NOTICE: This opinion is subject to motions for rehearing under Rule 22 as well as formal revision before publication in the New Hampshire Reports. Readers are requested to notify the Clerk/Reporter, Supreme Court of New Hampshire, Supreme Court Building, Concord, New Hampshire 03301, of any errors in order that corrections may be made before the opinion goes to press. Opinions are available on the Internet by 9:00 a.m. on the morning of their release. The direct address of the court's home page is:



Hillsborough-northern judicial district

No. 95-846




July 23, 1997

Joseph F. McDowell, III, P.A., of Manchester (Joseph F. McDowell, III and Mark D. Morrissette on the brief, and Mr. McDowell orally), for the plaintiff.

Devine, Millimet & Branch, P.A., of Manchester (Robert C. Dewhirst on the brief and orally), for the defendants.

HORTON, J. On remand from our prior decision in this case, see Lorette v. Peter-Sam Investment Properties, 140 N.H. 208, 665 A.2d 341 (1995) (Lorette I), the Superior Court (Groff, J.) held that RSA 215-A:34 (1989) barred all of the claims asserted by the plaintiff, Mark Lorette, including those claims purporting to allege willful and malicious conduct on the part of the defendants, Peter-Sam Investment Properties and its individual partners. We affirm.

The essential background facts are found in Lorette I, 140 N.H. at 209, 665 A.2d at 342, and are briefly restated here. The plaintiff sued the defendants for injuries arising from an accident that occurred when the plaintiff inadvertently drove his dirt bike off a cliff on property allegedly owned by the defendants. On the day of the accident, the plaintiff and an acquaintance were riding dirt bikes along sand dunes on that property. According to the plaintiff, the twenty-foot cliff was the product of sand and gravel excavations authorized by the defendants. The plaintiff alleged that the excavation activities created an unreasonably hazardous condition that caused the accident and his resulting injuries. The writ alleged negligence, as well as willful and malicious acts and failures to act, on the part of the defendants.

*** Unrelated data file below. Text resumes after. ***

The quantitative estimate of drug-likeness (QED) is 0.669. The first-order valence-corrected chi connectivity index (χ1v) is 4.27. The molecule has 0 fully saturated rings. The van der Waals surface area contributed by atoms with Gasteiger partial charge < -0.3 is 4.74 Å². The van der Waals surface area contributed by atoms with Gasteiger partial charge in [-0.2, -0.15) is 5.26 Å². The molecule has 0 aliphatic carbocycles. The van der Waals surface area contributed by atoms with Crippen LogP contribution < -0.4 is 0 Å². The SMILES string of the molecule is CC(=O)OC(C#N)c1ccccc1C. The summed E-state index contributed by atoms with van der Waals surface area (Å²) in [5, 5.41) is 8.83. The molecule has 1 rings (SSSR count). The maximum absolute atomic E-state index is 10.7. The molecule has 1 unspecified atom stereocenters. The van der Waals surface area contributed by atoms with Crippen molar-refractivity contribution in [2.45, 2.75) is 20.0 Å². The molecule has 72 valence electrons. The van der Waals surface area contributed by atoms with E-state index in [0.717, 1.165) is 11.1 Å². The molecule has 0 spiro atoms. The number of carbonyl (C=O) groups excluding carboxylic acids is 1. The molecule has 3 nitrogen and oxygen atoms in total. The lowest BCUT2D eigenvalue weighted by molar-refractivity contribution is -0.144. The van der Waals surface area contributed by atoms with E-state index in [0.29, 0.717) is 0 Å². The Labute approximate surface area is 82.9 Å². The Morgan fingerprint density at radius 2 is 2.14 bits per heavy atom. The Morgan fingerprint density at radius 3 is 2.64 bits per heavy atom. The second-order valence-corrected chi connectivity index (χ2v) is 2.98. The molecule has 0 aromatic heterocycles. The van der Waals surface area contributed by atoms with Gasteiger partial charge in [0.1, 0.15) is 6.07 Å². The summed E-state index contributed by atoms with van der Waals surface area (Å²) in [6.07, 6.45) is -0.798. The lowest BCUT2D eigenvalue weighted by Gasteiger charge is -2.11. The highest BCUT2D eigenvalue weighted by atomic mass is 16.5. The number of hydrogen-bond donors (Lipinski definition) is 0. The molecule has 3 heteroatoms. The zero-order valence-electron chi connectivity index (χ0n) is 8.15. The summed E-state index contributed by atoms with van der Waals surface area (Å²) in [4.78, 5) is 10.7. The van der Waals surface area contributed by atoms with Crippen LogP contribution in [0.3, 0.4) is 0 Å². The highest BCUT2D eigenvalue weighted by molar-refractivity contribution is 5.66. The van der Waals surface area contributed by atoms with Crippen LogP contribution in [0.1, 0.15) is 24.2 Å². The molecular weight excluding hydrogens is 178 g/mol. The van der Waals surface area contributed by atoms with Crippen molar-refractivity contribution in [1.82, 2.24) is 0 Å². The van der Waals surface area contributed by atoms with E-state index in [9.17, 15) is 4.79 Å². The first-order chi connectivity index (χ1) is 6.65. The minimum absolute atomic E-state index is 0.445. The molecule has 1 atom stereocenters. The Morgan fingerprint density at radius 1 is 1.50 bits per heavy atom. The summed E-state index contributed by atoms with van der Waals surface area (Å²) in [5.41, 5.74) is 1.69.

The defendants moved for summary judgment based on RSA 215-A:34, a statute regulating the use of off-highway recreational vehicles (OHRVs). The statute provides, in relevant part:

It is recognized that OHRV operation may be hazardous. Therefore, each person who drives or rides an OHRV accepts, as a matter of law, the dangers inherent in the sport, and shall not maintain an action against an owner, occupant, or lessee of land for any injuries which result from such inherent risks, dangers, or hazards. The categories of such risks, hazards, or dangers which the OHRV user assumes as a matter of law include, but are not limited to, the following: variations in terrain, trails, paths or roads, surface or subsurface snow or ice conditions, bare spots, rocks, trees, stumps, and other forms of forest growth or debris, structures on the land, equipment not in use, pole lines, fences, and collisions with other operators or persons.

RSA 215-A:34, II. The superior court granted the defendants' motion, ruling that the excavation-created cliff was a variation in terrain under the statute. See Lorette I, 140 N.H. at 209, 665 A.2d at 342.

We affirmed in part and remanded. See id. Specifically, we agreed with the superior court that man-made alterations to land, such as the defendants' excavations, constituted "variations in terrain." See id. at 210-11, 665 A.2d at 343. We also held that a landowner who fails to post its land against OHRV use is nonetheless entitled to immunity under the statute. See id. at 211, 665 A.2d at 343. In rejecting the plaintiff's contention that the immunity provisions of RSA 215-A:34 violated his equal protection rights under part I, articles 12 and 14 of the New Hampshire Constitution, we reasoned that the statute "confers a significant benefit upon the general public" by encouraging landowners to "make [their] land available to OHRV users." Id. at 212, 665 A.2d at 344. Finally, noting that the superior court's grant of summary judgment to the defendants failed to distinguish the plaintiff's negligence claims from his claims alleging willful and malicious conduct, we remanded "for further consideration of the scope of RSA 215-A:34 immunity and whether it bars all of the plaintiff's claims." Id. at 213, 665 A.2d at 344.